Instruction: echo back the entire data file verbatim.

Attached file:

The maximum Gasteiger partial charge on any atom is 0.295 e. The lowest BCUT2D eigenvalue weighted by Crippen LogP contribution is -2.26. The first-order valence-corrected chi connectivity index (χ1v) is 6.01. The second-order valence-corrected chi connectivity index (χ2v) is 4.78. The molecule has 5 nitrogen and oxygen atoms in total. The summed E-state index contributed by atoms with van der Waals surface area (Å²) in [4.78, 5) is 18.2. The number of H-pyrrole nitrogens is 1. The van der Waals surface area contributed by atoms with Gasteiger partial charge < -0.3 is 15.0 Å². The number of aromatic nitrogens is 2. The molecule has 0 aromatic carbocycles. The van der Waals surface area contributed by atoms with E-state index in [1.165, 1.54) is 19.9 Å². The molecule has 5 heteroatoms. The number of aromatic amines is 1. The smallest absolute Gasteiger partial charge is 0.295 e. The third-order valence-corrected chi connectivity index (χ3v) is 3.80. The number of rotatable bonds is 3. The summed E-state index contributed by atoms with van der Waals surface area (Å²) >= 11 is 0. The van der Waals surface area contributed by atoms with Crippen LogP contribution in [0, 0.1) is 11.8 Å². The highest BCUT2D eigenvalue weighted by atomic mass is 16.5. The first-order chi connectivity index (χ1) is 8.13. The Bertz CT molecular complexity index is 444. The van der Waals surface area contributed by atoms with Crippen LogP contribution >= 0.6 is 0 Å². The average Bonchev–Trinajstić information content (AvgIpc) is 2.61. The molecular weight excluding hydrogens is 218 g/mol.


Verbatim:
The maximum Gasteiger partial charge on any atom is 0.295 e. The lowest BCUT2D eigenvalue weighted by Crippen LogP contribution is -2.26. The first-order valence-corrected chi connectivity index (χ1v) is 6.01. The second-order valence-corrected chi connectivity index (χ2v) is 4.78. The molecule has 5 nitrogen and oxygen atoms in total. The summed E-state index contributed by atoms with van der Waals surface area (Å²) in [4.78, 5) is 18.2. The number of H-pyrrole nitrogens is 1. The van der Waals surface area contributed by atoms with Gasteiger partial charge < -0.3 is 15.0 Å². The number of aromatic nitrogens is 2. The molecule has 0 aromatic carbocycles. The van der Waals surface area contributed by atoms with E-state index in [1.165, 1.54) is 19.9 Å². The molecule has 5 heteroatoms. The number of aromatic amines is 1. The smallest absolute Gasteiger partial charge is 0.295 e. The third-order valence-corrected chi connectivity index (χ3v) is 3.80. The number of rotatable bonds is 3. The summed E-state index contributed by atoms with van der Waals surface area (Å²) >= 11 is 0. The van der Waals surface area contributed by atoms with Crippen LogP contribution in [0, 0.1) is 11.8 Å². The highest BCUT2D eigenvalue weighted by atomic mass is 16.5. The first-order chi connectivity index (χ1) is 8.13. The Bertz CT molecular complexity index is 444. The van der Waals surface area contributed by atoms with Crippen LogP contribution >= 0.6 is 0 Å². The average Bonchev–Trinajstić information content (AvgIpc) is 2.61. The molecular weight excluding hydrogens is 218 g/mol.